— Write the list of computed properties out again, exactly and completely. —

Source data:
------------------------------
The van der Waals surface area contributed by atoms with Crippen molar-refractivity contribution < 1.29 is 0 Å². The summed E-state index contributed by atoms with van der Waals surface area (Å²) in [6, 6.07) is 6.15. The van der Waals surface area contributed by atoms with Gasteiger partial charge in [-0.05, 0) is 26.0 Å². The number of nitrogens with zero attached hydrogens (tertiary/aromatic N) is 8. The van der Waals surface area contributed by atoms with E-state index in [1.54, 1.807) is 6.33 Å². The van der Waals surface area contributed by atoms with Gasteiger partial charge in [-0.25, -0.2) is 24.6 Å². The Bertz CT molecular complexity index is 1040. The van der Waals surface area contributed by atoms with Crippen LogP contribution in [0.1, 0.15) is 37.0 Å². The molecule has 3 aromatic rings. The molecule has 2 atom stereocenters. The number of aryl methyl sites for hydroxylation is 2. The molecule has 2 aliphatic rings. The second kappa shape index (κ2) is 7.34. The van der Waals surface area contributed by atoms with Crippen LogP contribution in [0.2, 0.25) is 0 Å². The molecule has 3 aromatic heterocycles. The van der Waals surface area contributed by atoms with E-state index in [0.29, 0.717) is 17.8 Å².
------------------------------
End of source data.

The van der Waals surface area contributed by atoms with Crippen molar-refractivity contribution < 1.29 is 0 Å². The summed E-state index contributed by atoms with van der Waals surface area (Å²) in [6, 6.07) is 6.15. The van der Waals surface area contributed by atoms with Gasteiger partial charge in [-0.05, 0) is 26.0 Å². The number of nitrogens with zero attached hydrogens (tertiary/aromatic N) is 8. The van der Waals surface area contributed by atoms with E-state index in [1.54, 1.807) is 6.33 Å². The van der Waals surface area contributed by atoms with Gasteiger partial charge in [-0.25, -0.2) is 24.6 Å². The Bertz CT molecular complexity index is 1040. The van der Waals surface area contributed by atoms with Crippen LogP contribution in [0.1, 0.15) is 37.0 Å². The molecule has 3 aromatic rings. The molecule has 2 atom stereocenters. The number of aryl methyl sites for hydroxylation is 2. The molecule has 2 aliphatic rings. The second kappa shape index (κ2) is 7.34. The van der Waals surface area contributed by atoms with Crippen LogP contribution in [0.2, 0.25) is 0 Å². The molecule has 3 aromatic heterocycles. The van der Waals surface area contributed by atoms with E-state index in [0.29, 0.717) is 17.8 Å².